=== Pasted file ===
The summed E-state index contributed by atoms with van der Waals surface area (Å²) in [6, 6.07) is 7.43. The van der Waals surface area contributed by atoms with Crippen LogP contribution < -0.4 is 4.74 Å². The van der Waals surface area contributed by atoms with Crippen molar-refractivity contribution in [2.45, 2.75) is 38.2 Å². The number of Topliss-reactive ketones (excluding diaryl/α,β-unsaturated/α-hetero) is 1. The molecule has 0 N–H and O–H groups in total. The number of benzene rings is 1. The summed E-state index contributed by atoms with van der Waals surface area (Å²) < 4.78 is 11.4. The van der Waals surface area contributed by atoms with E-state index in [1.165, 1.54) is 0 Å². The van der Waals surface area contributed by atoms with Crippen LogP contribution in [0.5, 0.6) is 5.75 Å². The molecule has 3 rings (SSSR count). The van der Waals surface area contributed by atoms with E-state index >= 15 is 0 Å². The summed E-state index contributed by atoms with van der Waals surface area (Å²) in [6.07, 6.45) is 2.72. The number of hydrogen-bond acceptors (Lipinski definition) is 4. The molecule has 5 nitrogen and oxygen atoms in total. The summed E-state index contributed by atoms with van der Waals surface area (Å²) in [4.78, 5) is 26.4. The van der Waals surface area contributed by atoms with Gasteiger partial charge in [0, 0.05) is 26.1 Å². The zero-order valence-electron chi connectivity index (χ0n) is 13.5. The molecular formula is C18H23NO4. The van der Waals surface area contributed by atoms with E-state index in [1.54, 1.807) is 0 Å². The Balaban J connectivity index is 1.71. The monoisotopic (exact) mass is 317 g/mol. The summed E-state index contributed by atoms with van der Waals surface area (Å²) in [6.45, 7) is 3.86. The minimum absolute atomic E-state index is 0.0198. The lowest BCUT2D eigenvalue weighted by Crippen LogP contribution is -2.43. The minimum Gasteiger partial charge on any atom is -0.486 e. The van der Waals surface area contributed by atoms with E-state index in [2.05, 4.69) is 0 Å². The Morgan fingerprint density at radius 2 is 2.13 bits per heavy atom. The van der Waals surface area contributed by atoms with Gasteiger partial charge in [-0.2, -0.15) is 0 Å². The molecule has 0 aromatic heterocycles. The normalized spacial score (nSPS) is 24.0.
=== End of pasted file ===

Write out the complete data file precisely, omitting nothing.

The summed E-state index contributed by atoms with van der Waals surface area (Å²) in [6, 6.07) is 7.43. The van der Waals surface area contributed by atoms with Crippen LogP contribution < -0.4 is 4.74 Å². The van der Waals surface area contributed by atoms with Crippen molar-refractivity contribution in [2.45, 2.75) is 38.2 Å². The number of Topliss-reactive ketones (excluding diaryl/α,β-unsaturated/α-hetero) is 1. The molecule has 0 N–H and O–H groups in total. The number of benzene rings is 1. The summed E-state index contributed by atoms with van der Waals surface area (Å²) < 4.78 is 11.4. The van der Waals surface area contributed by atoms with E-state index in [1.165, 1.54) is 0 Å². The van der Waals surface area contributed by atoms with Crippen LogP contribution in [0.5, 0.6) is 5.75 Å². The molecule has 3 rings (SSSR count). The van der Waals surface area contributed by atoms with E-state index >= 15 is 0 Å². The summed E-state index contributed by atoms with van der Waals surface area (Å²) in [6.07, 6.45) is 2.72. The number of hydrogen-bond acceptors (Lipinski definition) is 4. The molecule has 5 nitrogen and oxygen atoms in total. The summed E-state index contributed by atoms with van der Waals surface area (Å²) in [4.78, 5) is 26.4. The van der Waals surface area contributed by atoms with Gasteiger partial charge in [0, 0.05) is 26.1 Å². The zero-order valence-electron chi connectivity index (χ0n) is 13.5. The molecular formula is C18H23NO4. The van der Waals surface area contributed by atoms with E-state index in [1.54, 1.807) is 0 Å². The Balaban J connectivity index is 1.71. The monoisotopic (exact) mass is 317 g/mol. The summed E-state index contributed by atoms with van der Waals surface area (Å²) in [6.45, 7) is 3.86. The minimum absolute atomic E-state index is 0.0198. The lowest BCUT2D eigenvalue weighted by Crippen LogP contribution is -2.43. The minimum Gasteiger partial charge on any atom is -0.486 e. The van der Waals surface area contributed by atoms with E-state index in [2.05, 4.69) is 0 Å². The Morgan fingerprint density at radius 2 is 2.13 bits per heavy atom. The van der Waals surface area contributed by atoms with Gasteiger partial charge in [-0.2, -0.15) is 0 Å². The molecule has 0 aromatic heterocycles. The normalized spacial score (nSPS) is 24.0.